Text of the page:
THE POWER OF THREE
When things get tough for the three brothers behind the Tsujiri matcha tea stores, they draw on family ties

PHOTOGRAPHY / KIRK KENNY


The most satisfying achievements are often born in the darkest of moments. Often all it takes to turn things around are a little positive thinking, hard work, unity and an eye to the future. The Chang brothers are evidence of that.

Hudson, Alfred and Alexander Chang are the trio behind Tsujiri at ifc mall. They opened a branch of the fabled, 150-year-old Japanese matcha teahouse at the ifc mall last November. They've since opened a second outlet in Kwun Tong. For the brand, it's a long way from its roots in Kyoto to Hong Kong. Similarly, the brothers have come just as far.

Their business is on an upswing – the trio are a success – but the hospitality trade was never a career goal for Hudson, who ran a website development company; Alexander, an architect and interior designer; or Alfred, who was making his way in advertising and marketing. The brothers grew up helping run the family business, an Indonesian restaurant that was a much-loved institution for about 40 years, and had seen enough of the hard work and the long hours involved in the food and beverage industry to know their futures were elsewhere.




From left: TSUJIRI's Hudson, Alfred and Alexander Chang grew up around the hospitality trade



The brothers placed their personal ambitions in mothballs and got to work, helping their parents revitalise the restaurant that had been the family's life since 1968. "We didn't really have to think about it. The business was going so bad, I don't think we could have done a worse job of it," says Hudson. The eldest of the brothers says there was nothing to lose and everything to fight for.

The choice was career or family, a simple decision for men of character. "We spent so much time there, the restaurant was like our home. All of a sudden someone was trying to take away our home," Alfred says.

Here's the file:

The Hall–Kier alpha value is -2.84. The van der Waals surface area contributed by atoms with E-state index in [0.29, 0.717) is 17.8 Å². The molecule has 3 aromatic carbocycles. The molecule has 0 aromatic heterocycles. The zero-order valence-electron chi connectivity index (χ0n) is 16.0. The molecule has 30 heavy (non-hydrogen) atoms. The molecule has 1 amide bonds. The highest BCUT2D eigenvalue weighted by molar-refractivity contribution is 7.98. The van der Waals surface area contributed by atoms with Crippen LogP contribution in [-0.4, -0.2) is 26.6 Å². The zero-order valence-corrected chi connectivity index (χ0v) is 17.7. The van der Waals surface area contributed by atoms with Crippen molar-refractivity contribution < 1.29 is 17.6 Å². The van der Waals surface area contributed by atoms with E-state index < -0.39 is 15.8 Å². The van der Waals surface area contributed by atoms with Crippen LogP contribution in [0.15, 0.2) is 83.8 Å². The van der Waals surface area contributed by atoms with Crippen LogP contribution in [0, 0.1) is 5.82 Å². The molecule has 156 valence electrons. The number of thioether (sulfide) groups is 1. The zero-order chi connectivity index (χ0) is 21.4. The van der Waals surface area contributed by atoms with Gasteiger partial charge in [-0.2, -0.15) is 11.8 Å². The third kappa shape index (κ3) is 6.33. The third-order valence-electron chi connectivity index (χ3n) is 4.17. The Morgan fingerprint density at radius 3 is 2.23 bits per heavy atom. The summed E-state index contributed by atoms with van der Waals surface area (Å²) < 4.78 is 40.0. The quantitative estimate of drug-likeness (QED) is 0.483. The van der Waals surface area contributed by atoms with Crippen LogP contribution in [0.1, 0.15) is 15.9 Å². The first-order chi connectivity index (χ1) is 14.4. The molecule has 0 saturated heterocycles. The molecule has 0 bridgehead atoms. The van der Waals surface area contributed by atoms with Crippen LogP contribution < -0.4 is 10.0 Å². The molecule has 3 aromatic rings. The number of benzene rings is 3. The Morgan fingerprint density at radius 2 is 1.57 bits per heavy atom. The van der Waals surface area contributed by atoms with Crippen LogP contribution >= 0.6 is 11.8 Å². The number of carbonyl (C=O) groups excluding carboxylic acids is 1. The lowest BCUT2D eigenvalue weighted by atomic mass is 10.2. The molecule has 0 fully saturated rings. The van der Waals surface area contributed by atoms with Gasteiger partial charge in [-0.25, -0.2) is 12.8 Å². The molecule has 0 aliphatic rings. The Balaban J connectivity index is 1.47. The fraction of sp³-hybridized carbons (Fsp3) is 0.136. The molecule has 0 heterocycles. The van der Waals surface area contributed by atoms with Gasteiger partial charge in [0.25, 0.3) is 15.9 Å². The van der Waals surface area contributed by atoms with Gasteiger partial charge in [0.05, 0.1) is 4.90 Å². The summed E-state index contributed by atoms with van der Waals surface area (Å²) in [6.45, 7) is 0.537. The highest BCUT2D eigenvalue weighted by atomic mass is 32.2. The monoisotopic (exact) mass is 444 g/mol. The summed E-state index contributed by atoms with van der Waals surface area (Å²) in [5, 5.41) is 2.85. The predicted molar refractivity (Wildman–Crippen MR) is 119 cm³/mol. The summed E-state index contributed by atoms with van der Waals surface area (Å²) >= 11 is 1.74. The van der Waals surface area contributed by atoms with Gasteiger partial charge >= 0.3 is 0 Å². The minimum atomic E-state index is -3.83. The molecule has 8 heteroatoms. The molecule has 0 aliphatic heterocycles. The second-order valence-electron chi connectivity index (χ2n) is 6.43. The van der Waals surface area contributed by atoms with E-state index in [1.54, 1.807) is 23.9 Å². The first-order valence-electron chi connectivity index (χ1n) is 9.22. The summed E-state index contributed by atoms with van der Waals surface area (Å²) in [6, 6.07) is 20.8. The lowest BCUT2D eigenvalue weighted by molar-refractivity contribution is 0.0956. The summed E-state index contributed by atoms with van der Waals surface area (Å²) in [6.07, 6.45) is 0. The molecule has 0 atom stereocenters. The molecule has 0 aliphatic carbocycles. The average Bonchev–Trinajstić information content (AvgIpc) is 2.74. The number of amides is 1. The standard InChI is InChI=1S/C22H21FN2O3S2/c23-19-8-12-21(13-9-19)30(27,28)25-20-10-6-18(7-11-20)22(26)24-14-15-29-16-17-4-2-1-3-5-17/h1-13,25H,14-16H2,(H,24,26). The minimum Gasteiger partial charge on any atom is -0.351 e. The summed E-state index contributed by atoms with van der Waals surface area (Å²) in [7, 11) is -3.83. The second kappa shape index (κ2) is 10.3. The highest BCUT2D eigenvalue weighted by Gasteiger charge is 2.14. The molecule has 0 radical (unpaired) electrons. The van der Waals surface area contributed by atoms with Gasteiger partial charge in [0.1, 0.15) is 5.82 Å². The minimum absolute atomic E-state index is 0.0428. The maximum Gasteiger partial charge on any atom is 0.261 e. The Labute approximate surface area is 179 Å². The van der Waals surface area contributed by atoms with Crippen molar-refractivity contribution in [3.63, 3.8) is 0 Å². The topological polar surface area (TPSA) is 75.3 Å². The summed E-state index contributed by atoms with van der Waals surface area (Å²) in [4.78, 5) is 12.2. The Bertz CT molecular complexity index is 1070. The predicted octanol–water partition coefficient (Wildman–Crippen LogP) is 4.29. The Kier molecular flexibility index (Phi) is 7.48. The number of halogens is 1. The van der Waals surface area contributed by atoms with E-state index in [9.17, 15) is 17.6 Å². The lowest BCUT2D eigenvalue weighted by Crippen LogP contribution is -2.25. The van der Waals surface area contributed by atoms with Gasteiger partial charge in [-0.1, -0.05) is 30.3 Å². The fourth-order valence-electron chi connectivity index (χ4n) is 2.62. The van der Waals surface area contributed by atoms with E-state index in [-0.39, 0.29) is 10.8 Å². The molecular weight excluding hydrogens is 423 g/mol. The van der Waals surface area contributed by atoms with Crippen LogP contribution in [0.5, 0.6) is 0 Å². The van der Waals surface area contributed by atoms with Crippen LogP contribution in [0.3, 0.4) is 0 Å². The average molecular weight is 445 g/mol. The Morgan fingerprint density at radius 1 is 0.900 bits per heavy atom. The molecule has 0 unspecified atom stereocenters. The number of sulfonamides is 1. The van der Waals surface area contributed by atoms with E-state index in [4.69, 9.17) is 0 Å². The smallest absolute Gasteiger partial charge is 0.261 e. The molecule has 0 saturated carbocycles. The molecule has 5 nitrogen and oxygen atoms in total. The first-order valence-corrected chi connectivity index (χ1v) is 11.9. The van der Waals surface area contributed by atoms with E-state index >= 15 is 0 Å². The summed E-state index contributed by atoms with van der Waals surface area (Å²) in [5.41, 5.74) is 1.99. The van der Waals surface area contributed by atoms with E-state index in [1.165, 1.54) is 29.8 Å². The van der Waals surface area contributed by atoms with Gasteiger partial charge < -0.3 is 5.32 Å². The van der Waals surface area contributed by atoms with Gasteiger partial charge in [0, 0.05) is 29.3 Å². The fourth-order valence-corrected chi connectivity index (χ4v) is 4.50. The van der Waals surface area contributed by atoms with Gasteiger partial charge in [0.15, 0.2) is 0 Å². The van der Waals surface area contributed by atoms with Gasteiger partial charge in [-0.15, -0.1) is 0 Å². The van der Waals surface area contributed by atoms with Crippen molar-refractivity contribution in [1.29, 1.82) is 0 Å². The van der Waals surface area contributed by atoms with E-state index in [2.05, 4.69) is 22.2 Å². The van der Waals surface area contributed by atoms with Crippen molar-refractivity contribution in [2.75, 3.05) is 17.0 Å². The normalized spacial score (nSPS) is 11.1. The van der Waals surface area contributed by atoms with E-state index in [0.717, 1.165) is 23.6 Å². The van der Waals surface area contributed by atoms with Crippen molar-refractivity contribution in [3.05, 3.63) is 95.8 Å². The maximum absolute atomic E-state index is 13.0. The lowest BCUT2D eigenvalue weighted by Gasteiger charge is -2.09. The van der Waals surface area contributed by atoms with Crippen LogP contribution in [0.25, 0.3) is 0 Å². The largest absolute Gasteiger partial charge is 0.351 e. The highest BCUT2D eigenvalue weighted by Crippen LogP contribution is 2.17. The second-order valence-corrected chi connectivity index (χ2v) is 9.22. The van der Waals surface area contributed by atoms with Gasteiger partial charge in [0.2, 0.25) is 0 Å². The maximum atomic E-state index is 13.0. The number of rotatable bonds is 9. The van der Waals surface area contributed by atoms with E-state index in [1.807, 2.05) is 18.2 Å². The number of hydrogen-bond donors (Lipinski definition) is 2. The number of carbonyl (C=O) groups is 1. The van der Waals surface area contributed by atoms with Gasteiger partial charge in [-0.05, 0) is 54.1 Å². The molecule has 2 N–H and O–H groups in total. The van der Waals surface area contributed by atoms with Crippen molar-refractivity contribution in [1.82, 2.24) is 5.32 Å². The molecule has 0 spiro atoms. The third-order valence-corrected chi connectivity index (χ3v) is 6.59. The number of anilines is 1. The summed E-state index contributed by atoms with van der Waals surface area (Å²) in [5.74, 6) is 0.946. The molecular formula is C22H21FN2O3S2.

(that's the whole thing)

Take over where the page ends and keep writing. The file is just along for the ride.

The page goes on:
"Business is always up and down and it's all about money, there is no right or wrong. Once you make a mistake or a bad decision, you just keep going. It's our job to come together"



The brothers knuckled down. The restaurant was overhauled and by 2003 was a different proposition. The interior design was stark and modern, the menu was scaled back, and money was spent on technology to streamline operations. Transition completed, the business took off, before another blow in 2011 when the restaurant fell victim to rising rents. They moved the operation to Central, rebranded to give an even more modern feel to the restaurant and started again.

The lesson learned was to never give up and to keep working hard. The toughest of times has brought the brothers together so tightly that today they finish each other's sentences. Each has a role in managing the expanding business empire they named Trinita3 Group – Indonesian for "Trinity" or three. Marketing, sales, administration and financial control are handled with a degree of independence, but the biggest decisions are reached by consensus. Debate is often robust but never personal.

"Business is always up and down and it's all about money, so there is no right or wrong. Once you make a mistake or a bad decision you just keep going. It's our job to come together," says Hudson.




The years spent serving customers, cleaning and preparing food have given the men a grounding in hospitality that is paying off handsomely. But each knows all too well that success can be fleeting, turning on the whims of business cycles and consumer demands. They continue to work long hours, to stay humble and to seek out better ways of seeing the family tradition live on. And they remain deeply involved in every part of the operation; if the sewerage is blocked, for example, Alexander is there to get it fixed.

"We didn't inherit money. We got the name and the know-how. I think the most important thing we have from our parents is we inherited a healthy sense of urgency," he says. "If we don't work our butts off, we're not going to be successful."
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